Sunday Picture Press: Ground Fall – Part 2

Resilience - by Christina Deubel

Three Hours Before

Tom raced after the football when it shot over his head through the tree trunk goal posts. He muttered under his breath as his friends called after him. They called him Tom Thumb because of his size, and maybe if he wasn’t so small he might be able to save more goals. Tom took it all in good humour, they all burned each other over anything and everything and he knew it didn’t mean anything.

The football bounced over a picnic blanket and Tom apologised to the family as he flew by. When it came to a rest he bent down to pick it up and heard a commotion on the other side of the water fountain. The park was a lively place, filled with shoppers, families, students and sun worshippers, but it wasn’t all happy smiles and relaxed people enjoying their lunch. The area behind the water fountain was known as Hobo Corner, a place where the homeless gathered to enjoy the park but set back from the main throng.

Tom had seen the homeless folk beneath the trees many times, with their bags and shabby clothes, passing bottles of cider to each other and rolling tiny cigarettes. His Dad constantly warned him to stay out their way, there were most likely harmless but it wasn’t worth bothering them just in case. Tom didn’t think they looked dangerous, more lonely and gloomy, trying to stay alive in a world that ignored them.

With football in hand and ignoring his friends calling for him to come back, Tom edged around the fountain to see where the raised voices were coming from. A small group of lads were gathered around a man who was trying to fend them off as best he could. The lads were typical of a sunny afternoon in the park, boisterous and cocky, shirts off, pea sized muscles puffed up with self-importance and arrogance. They weren’t bad lads but it only took one comment to kick-start something that could inevitably lead to trouble.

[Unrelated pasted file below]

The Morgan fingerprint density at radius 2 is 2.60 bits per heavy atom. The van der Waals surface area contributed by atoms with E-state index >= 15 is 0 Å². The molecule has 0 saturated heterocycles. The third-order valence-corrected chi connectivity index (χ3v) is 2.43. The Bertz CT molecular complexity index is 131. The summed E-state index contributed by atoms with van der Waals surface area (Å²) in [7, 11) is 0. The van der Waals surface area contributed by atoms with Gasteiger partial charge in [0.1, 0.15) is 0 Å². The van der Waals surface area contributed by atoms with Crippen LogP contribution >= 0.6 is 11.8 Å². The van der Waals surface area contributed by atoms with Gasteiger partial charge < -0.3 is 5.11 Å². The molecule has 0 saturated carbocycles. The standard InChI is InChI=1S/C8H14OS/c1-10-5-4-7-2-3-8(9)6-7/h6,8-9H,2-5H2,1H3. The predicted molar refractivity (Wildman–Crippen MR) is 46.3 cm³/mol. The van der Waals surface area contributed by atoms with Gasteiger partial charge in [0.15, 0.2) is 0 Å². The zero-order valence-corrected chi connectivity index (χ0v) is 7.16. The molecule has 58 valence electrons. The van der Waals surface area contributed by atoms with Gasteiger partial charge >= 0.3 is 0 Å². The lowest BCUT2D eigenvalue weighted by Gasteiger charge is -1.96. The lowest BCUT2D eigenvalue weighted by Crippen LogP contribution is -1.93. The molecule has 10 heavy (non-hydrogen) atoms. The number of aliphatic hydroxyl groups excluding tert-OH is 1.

The homeless man had a ragged beard and lank greasy hair that fell around his face like the branches of a weeping willow. He wore dirty blue jeans, muddy boots and a faded green t-shirt. At his feet was a large backpack, probably filled with everything he owns, thought Tom. The group of lads were interested in something the homeless guy had in his hand. They were jeering and laughing as they tried to snatch it away from him.

Tom had little experience with bullies, a few comments on his size was all he’d ever received, but he knew what a bully looked like. Tom felt a sudden anger rise through him. He glanced around to see if anyone else had noticed trouble brewing, but as always most people ignored Hobo Corner. He hadn’t realised how close he had got until he could hear their voices.

“Come on old man, we’re thirsty,” said a lad with red shorts and a chunky gold necklace. “Share the wealth you dirty hobo, that’s what my Dad taught me.”

The others snickered. “Just grab it, Lance,” said another lad with a black wrist band. “He don’t need it anyway, his mates will give him some booze to quench his thirst.”

“Yeah, that’s all they drink anyways,” said Lance. “You don’t need it, old man, come on.”

As the group of lads shifted around the old man Tom spotted what he was holding, a small bottle of water with a strange logo on the side. He clutched it against his chest and waved his other hand to try to ward them off.

“Gerrof me,” said the hobo. “Taint yours. Taint nothin’ to do wi’you lot. Bug’rof an’ leave me alone.”

“That’s not very nice is it?” asked a lad with tanned arms and white chest. “We asked you nice like and now you’re acting all victimized and shit.”

“Yeah,” said Lance, clearly the leader. “If anything we’re the victims here. We’re thirsty and you’re holding out on us.”

Red Shorts laughed. “Probably a bottle of his piss anyway.”